Do not let the image of a panda on the cover of More Than Human by photographer Tim Flach deceive you. More Than Human is not a book of pretty nature pictures. While there is much beauty within the photographs, mostly taken in studios, there is also much to disturb. Flach confronts readers, many of whom may have little face-to-face contact with animals, with the impact their lives have on the mammals, birds, reptiles, fish, and insects with which we share the planet. The images may challenge the way we think and feel about animals. Sometimes it is the accompanying text written by Lewis Blackwell that shakes us.
Through large, colorful photographs, Flach shows us many things that we have probably not seen, such as the green fluorescent glow of a rat into which genes from luminescent jellyfish have been introduced. Portraits of chickens genetically modified to have no feathers, bizarrely-groomed show animals, and hybrid animals, such as the liger and the zonkey, show how humans tamper with the animals world. Other photos, including those of millipedes, bats, and spiders, force readers to view what they often avoid.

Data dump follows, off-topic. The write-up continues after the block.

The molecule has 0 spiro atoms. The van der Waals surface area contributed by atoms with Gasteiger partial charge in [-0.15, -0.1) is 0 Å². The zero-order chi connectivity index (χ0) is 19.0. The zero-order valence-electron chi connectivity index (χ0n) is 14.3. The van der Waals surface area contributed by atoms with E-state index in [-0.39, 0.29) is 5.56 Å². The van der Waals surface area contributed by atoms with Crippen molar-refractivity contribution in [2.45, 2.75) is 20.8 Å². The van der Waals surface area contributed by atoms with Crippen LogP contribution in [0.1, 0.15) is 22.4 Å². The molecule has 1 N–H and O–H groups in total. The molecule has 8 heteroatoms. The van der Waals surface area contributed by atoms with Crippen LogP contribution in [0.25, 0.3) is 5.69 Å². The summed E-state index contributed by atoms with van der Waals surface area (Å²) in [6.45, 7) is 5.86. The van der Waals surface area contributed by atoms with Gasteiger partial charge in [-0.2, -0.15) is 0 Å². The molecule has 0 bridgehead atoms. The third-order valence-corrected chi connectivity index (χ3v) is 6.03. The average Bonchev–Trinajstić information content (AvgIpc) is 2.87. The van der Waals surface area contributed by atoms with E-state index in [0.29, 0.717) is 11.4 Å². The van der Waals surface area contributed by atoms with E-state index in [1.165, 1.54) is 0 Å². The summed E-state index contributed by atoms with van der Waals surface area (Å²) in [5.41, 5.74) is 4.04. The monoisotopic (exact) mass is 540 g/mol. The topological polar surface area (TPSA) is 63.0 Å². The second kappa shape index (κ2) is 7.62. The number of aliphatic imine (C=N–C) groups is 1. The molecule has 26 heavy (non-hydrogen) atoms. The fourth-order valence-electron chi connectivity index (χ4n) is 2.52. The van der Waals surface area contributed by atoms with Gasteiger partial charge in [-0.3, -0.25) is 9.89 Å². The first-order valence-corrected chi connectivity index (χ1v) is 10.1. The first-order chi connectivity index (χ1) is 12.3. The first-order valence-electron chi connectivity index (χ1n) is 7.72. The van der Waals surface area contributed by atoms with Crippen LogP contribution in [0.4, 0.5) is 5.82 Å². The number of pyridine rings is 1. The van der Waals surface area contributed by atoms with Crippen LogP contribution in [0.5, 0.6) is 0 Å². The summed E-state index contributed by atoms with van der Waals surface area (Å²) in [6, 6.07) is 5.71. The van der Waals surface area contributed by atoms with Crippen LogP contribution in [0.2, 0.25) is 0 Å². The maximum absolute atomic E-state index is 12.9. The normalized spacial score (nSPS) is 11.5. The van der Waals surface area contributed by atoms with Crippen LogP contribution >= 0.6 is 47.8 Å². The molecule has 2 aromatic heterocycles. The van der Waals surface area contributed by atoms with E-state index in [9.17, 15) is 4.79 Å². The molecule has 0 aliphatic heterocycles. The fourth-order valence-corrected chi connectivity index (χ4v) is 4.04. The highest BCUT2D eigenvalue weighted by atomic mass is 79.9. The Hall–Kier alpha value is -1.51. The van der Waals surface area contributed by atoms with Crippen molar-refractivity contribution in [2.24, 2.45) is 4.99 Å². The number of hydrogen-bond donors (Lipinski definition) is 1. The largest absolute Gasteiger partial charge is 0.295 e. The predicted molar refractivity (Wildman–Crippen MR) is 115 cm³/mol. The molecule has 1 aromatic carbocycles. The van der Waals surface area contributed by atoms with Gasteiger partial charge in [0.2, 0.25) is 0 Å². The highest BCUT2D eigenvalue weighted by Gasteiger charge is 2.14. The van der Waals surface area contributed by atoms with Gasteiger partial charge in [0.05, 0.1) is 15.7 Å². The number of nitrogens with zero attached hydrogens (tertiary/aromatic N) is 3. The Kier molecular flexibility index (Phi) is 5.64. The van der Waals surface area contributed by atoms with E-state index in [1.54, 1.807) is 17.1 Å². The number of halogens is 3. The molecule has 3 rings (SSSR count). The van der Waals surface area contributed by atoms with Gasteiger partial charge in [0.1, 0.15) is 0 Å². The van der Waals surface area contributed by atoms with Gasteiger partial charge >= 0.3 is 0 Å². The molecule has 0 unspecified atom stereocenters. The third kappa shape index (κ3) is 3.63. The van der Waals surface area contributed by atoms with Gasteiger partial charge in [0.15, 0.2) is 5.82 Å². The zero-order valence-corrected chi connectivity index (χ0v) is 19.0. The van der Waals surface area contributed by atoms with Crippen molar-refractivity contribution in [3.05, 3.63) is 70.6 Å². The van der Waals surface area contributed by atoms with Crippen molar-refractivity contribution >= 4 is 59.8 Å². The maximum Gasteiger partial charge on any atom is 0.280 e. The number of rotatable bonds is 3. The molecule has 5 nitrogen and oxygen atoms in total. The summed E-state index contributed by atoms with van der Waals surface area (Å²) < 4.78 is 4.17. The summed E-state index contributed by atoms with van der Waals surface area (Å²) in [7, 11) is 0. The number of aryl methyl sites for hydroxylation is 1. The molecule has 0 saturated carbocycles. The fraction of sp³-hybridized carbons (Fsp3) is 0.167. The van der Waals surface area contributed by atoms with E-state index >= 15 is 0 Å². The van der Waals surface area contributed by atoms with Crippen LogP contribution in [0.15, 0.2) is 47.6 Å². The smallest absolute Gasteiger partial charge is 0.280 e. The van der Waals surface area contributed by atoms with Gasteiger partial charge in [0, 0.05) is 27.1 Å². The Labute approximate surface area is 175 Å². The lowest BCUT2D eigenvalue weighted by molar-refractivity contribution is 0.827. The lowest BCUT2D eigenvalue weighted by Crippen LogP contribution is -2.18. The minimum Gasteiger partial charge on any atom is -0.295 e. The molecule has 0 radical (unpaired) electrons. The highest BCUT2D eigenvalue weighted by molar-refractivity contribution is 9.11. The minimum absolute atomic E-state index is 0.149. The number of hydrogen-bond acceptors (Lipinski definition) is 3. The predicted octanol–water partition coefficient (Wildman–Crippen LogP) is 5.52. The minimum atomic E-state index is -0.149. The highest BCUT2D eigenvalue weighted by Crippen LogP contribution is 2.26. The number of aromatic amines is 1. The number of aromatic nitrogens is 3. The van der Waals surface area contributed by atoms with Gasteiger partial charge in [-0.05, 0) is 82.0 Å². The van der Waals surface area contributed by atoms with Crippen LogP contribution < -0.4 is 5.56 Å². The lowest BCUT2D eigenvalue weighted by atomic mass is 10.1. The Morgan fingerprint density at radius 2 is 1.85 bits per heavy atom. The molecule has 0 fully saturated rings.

An effort must be made to read More Than Human. I found that I needed two bookmarks, holding my spots in the main series of photos and in explanatory notes in the back of the volume. I also read at a table, as the book is rather heavy. Still, I enjoyed the viewing and suggest the book to readers who seek works on natural history and wildlife conservation.
Flach, Tim. More Than Human. Abrams, 2012. 312p. ISBN 9781419705526.